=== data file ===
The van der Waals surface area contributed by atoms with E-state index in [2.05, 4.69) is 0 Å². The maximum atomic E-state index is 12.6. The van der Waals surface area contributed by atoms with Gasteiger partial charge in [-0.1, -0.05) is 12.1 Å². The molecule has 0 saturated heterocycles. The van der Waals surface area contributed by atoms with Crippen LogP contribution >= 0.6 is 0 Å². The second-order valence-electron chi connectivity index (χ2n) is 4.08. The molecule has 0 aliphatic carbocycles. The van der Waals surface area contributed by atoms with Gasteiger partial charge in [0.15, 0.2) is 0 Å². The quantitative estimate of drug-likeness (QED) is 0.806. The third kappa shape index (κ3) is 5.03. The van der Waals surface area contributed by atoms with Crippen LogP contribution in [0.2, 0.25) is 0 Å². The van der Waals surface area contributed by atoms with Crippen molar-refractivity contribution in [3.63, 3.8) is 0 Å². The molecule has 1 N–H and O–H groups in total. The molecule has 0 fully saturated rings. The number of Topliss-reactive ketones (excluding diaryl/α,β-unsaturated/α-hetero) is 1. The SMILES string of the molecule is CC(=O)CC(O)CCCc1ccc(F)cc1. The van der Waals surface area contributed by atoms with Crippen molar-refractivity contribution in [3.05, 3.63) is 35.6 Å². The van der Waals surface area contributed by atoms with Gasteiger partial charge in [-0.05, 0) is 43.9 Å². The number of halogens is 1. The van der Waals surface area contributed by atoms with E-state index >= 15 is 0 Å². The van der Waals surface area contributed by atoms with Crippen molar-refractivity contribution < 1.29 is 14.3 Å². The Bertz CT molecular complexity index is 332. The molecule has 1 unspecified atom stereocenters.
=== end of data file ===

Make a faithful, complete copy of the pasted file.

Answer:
The van der Waals surface area contributed by atoms with E-state index in [2.05, 4.69) is 0 Å². The maximum atomic E-state index is 12.6. The van der Waals surface area contributed by atoms with Gasteiger partial charge in [-0.1, -0.05) is 12.1 Å². The molecule has 0 saturated heterocycles. The van der Waals surface area contributed by atoms with Crippen LogP contribution >= 0.6 is 0 Å². The second-order valence-electron chi connectivity index (χ2n) is 4.08. The molecule has 0 aliphatic carbocycles. The van der Waals surface area contributed by atoms with Gasteiger partial charge in [0.15, 0.2) is 0 Å². The quantitative estimate of drug-likeness (QED) is 0.806. The third kappa shape index (κ3) is 5.03. The van der Waals surface area contributed by atoms with Crippen LogP contribution in [0.2, 0.25) is 0 Å². The van der Waals surface area contributed by atoms with Crippen molar-refractivity contribution in [3.63, 3.8) is 0 Å². The molecule has 1 N–H and O–H groups in total. The molecule has 0 fully saturated rings. The number of Topliss-reactive ketones (excluding diaryl/α,β-unsaturated/α-hetero) is 1. The SMILES string of the molecule is CC(=O)CC(O)CCCc1ccc(F)cc1. The van der Waals surface area contributed by atoms with Crippen molar-refractivity contribution in [3.05, 3.63) is 35.6 Å². The van der Waals surface area contributed by atoms with Gasteiger partial charge in [-0.05, 0) is 43.9 Å². The number of halogens is 1. The van der Waals surface area contributed by atoms with E-state index >= 15 is 0 Å². The van der Waals surface area contributed by atoms with Crippen molar-refractivity contribution < 1.29 is 14.3 Å². The Bertz CT molecular complexity index is 332. The molecule has 1 unspecified atom stereocenters.